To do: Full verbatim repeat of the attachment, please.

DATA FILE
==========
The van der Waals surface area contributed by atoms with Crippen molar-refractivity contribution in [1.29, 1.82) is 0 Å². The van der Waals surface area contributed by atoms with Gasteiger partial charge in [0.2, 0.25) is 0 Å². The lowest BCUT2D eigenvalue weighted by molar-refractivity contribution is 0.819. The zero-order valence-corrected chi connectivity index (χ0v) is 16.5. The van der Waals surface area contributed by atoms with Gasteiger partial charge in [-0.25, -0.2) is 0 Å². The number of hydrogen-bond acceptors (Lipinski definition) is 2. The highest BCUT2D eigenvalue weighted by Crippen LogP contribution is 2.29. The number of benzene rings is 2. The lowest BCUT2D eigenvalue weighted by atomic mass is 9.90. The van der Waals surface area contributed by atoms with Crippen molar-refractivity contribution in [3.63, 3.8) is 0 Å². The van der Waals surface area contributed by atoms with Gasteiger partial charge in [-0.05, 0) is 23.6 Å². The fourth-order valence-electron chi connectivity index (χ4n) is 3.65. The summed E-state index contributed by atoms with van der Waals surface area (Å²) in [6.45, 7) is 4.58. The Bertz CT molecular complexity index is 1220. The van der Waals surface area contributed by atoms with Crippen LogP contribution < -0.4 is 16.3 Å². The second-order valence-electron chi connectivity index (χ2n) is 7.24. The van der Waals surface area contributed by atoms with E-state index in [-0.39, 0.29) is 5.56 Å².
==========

The van der Waals surface area contributed by atoms with Crippen molar-refractivity contribution in [1.29, 1.82) is 0 Å². The van der Waals surface area contributed by atoms with Gasteiger partial charge in [0.2, 0.25) is 0 Å². The lowest BCUT2D eigenvalue weighted by molar-refractivity contribution is 0.819. The zero-order valence-corrected chi connectivity index (χ0v) is 16.5. The van der Waals surface area contributed by atoms with Gasteiger partial charge in [-0.25, -0.2) is 0 Å². The number of hydrogen-bond acceptors (Lipinski definition) is 2. The highest BCUT2D eigenvalue weighted by Crippen LogP contribution is 2.29. The number of benzene rings is 2. The lowest BCUT2D eigenvalue weighted by atomic mass is 9.90. The van der Waals surface area contributed by atoms with Crippen molar-refractivity contribution in [3.63, 3.8) is 0 Å². The van der Waals surface area contributed by atoms with Gasteiger partial charge in [-0.05, 0) is 23.6 Å². The fourth-order valence-electron chi connectivity index (χ4n) is 3.65. The summed E-state index contributed by atoms with van der Waals surface area (Å²) in [6.45, 7) is 4.58. The Bertz CT molecular complexity index is 1220. The van der Waals surface area contributed by atoms with Crippen LogP contribution < -0.4 is 16.3 Å². The second-order valence-electron chi connectivity index (χ2n) is 7.24. The van der Waals surface area contributed by atoms with E-state index in [-0.39, 0.29) is 5.56 Å².